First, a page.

THAT LOVELY INTERLUDE
It's all over. The tumult and the shouting have died, the heroes are preening themselves in home-town celebrations and the little men who write the record books are sharpening their quills to enthrall future generations.
There were no villains; it was that kind of Series. SI called it on the head some days before the Big Push started by labeling its portraits of Brooklyn greats Series of Heroes (SI, Sept. 26). It was a Series of heroes—the great men living up to their great reputations; lesser lights playing like great men; the walking wounded holding the breach, grimacing in pain. The opening game was drama, successive games melodrama, and the turnstiles clicked like machine guns.
It was our national pastime (as the phrase goes) at its best. And the underdog, Brooklyn—beloved, bedraggled, un-glamorous Brooklyn, always the also-ran, the runner-up, the butt of jokes—emerging bloody, bowed, but victorious after so many long years.
I want to commend you for your courage (that's successful foolhardiness in retrospect) in coming out for Brooklyn in This Year the Dodgers? (SI, Sept. 26). I made use of the scouting cards, which also turned out to be miraculously prophetic (" Duke Snider...very dangerous in Ebbets Field...essentially low-ball hitter"). For me, the Series was a lovely interlude between a hot and exciting summer and a long, wet winter.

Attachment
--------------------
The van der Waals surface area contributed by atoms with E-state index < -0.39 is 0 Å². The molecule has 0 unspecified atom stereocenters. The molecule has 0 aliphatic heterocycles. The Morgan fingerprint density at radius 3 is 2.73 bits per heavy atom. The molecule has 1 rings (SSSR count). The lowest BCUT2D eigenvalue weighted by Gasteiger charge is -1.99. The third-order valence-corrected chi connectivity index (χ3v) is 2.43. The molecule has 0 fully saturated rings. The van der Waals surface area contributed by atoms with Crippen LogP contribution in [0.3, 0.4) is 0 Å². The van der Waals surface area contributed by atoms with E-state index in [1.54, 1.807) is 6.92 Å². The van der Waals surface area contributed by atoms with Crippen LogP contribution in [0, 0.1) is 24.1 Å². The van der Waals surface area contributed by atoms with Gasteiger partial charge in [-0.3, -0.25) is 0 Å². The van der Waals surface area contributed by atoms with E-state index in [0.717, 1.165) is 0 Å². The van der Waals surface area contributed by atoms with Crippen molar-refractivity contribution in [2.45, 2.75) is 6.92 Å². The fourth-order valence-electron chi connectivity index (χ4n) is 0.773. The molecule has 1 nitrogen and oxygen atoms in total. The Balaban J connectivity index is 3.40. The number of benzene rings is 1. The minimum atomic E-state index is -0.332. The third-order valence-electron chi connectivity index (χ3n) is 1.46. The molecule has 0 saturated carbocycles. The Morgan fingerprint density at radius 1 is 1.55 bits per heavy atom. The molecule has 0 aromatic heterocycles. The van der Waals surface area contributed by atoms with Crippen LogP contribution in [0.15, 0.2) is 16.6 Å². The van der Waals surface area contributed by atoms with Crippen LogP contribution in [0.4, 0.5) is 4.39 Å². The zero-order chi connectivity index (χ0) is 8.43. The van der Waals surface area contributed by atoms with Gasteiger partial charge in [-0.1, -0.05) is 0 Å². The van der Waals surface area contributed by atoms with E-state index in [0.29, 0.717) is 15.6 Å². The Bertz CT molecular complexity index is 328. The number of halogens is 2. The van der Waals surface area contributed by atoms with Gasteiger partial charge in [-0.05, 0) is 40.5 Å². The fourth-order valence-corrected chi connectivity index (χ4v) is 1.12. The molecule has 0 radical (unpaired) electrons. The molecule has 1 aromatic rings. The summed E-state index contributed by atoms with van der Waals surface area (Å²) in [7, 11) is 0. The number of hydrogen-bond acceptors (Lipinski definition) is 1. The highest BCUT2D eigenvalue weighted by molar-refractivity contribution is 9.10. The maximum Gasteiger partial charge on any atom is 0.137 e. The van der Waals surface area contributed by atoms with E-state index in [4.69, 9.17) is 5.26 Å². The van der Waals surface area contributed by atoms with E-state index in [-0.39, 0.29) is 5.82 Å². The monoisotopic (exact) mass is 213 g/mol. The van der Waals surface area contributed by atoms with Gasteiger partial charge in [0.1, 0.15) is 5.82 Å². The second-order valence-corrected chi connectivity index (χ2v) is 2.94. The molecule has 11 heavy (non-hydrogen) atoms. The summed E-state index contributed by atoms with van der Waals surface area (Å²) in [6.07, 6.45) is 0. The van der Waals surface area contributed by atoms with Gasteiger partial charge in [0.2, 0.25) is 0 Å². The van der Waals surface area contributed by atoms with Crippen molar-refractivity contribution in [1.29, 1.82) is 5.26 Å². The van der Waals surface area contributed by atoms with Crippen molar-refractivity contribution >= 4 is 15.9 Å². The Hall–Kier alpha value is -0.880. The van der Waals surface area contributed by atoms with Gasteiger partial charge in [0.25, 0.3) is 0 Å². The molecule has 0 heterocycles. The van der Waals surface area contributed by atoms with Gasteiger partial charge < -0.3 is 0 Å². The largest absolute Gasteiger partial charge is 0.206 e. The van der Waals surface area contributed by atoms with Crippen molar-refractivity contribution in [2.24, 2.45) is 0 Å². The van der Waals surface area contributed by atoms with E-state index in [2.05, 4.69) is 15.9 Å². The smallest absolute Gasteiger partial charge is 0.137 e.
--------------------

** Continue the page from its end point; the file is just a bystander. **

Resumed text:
E. A. SHEARSON
THE TIME IS NOW
Brooklyn: The Day:
"This is next year!"
Wait'll next year!
(An old Dodger excuse—but from now on—for a while at least—it will be the property of us Yankee fans.)
C. D. SCHICK
New London, Conn.
THEY DID IT
Looking at the fine color pictures of the World Series SPECTACLE (SI, Sept. 26), I feel that Hy Peskin and SI did a superb and colorful job.
Very much enjoyed the scouting report on the Yankees and Dodgers of your Sept. 26 issue! It contributed a great deal to watching the game, even on television. Since I am not able to see more than about 10 games a year, it's difficult for me to accumulate the kind of information you put at my disposal in a neat, easy-to-check package.
FRANK J. WENDT
We are all happy that Brooklyn won the Series and still excited about that brilliant last game—the great pitching, that wonderful catch and the double play. SI's pre-Series analysis was sharp and clear!
I have spent a lifetime in the wonderful world of sport and have known many of its leading citizens. Years ago I watched another great contest (the '32 Olympics) with three friends who, between them, kept me reasonably well informed on what was happening on the field. The picture I took of them is a rather rare document, I think (see cut). Grantland Rice, Westbrook Pegler and Paul Gallico—three great sportswriters of our time—sitting cheek by jowl. Granny is gone, Pegler turned to other chores and Paul made his farewell to sports many years ago, though I am delighted you have managed to put him back in harness.
Battle Creek, Mich.